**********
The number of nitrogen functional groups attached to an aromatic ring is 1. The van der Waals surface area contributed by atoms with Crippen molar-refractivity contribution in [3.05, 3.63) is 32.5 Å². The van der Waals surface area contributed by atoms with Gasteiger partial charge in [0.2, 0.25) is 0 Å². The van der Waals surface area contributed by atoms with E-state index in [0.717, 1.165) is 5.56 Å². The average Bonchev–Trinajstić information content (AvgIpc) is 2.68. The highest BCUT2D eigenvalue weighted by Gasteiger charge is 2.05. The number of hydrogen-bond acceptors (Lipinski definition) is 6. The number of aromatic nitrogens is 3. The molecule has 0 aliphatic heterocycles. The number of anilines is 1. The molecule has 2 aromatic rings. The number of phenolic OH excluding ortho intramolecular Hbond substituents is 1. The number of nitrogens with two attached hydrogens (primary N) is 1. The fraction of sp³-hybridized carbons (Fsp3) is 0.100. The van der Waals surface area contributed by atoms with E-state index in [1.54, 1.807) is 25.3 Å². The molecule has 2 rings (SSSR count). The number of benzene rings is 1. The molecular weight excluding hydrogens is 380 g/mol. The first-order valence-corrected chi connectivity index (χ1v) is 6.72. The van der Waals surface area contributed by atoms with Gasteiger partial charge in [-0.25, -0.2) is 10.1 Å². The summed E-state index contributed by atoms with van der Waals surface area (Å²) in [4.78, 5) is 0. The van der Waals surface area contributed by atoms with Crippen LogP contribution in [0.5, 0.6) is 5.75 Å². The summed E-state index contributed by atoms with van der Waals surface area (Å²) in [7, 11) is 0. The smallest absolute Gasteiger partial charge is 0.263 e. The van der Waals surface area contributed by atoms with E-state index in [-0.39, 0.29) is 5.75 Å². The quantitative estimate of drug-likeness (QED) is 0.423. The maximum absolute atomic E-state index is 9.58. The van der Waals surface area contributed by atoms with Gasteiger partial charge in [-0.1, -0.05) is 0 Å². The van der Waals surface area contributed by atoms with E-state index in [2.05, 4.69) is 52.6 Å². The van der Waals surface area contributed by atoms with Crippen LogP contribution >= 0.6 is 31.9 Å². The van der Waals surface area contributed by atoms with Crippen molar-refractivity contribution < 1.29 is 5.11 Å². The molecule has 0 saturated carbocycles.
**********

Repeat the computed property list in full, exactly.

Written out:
The number of nitrogen functional groups attached to an aromatic ring is 1. The van der Waals surface area contributed by atoms with Crippen molar-refractivity contribution in [3.05, 3.63) is 32.5 Å². The van der Waals surface area contributed by atoms with Gasteiger partial charge in [0.2, 0.25) is 0 Å². The van der Waals surface area contributed by atoms with E-state index in [0.717, 1.165) is 5.56 Å². The average Bonchev–Trinajstić information content (AvgIpc) is 2.68. The highest BCUT2D eigenvalue weighted by Gasteiger charge is 2.05. The number of hydrogen-bond acceptors (Lipinski definition) is 6. The number of aromatic nitrogens is 3. The molecule has 0 aliphatic heterocycles. The number of anilines is 1. The molecule has 2 aromatic rings. The number of phenolic OH excluding ortho intramolecular Hbond substituents is 1. The number of nitrogens with two attached hydrogens (primary N) is 1. The fraction of sp³-hybridized carbons (Fsp3) is 0.100. The van der Waals surface area contributed by atoms with E-state index in [1.54, 1.807) is 25.3 Å². The molecule has 2 rings (SSSR count). The number of benzene rings is 1. The molecular weight excluding hydrogens is 380 g/mol. The first-order valence-corrected chi connectivity index (χ1v) is 6.72. The van der Waals surface area contributed by atoms with Gasteiger partial charge in [-0.25, -0.2) is 10.1 Å². The summed E-state index contributed by atoms with van der Waals surface area (Å²) in [4.78, 5) is 0. The van der Waals surface area contributed by atoms with Crippen LogP contribution in [0.5, 0.6) is 5.75 Å². The summed E-state index contributed by atoms with van der Waals surface area (Å²) in [7, 11) is 0. The smallest absolute Gasteiger partial charge is 0.263 e. The van der Waals surface area contributed by atoms with E-state index in [-0.39, 0.29) is 5.75 Å². The quantitative estimate of drug-likeness (QED) is 0.423. The maximum absolute atomic E-state index is 9.58. The van der Waals surface area contributed by atoms with Gasteiger partial charge in [-0.1, -0.05) is 0 Å². The van der Waals surface area contributed by atoms with E-state index in [2.05, 4.69) is 52.6 Å². The van der Waals surface area contributed by atoms with Crippen LogP contribution >= 0.6 is 31.9 Å². The van der Waals surface area contributed by atoms with Crippen molar-refractivity contribution < 1.29 is 5.11 Å². The molecule has 0 saturated carbocycles.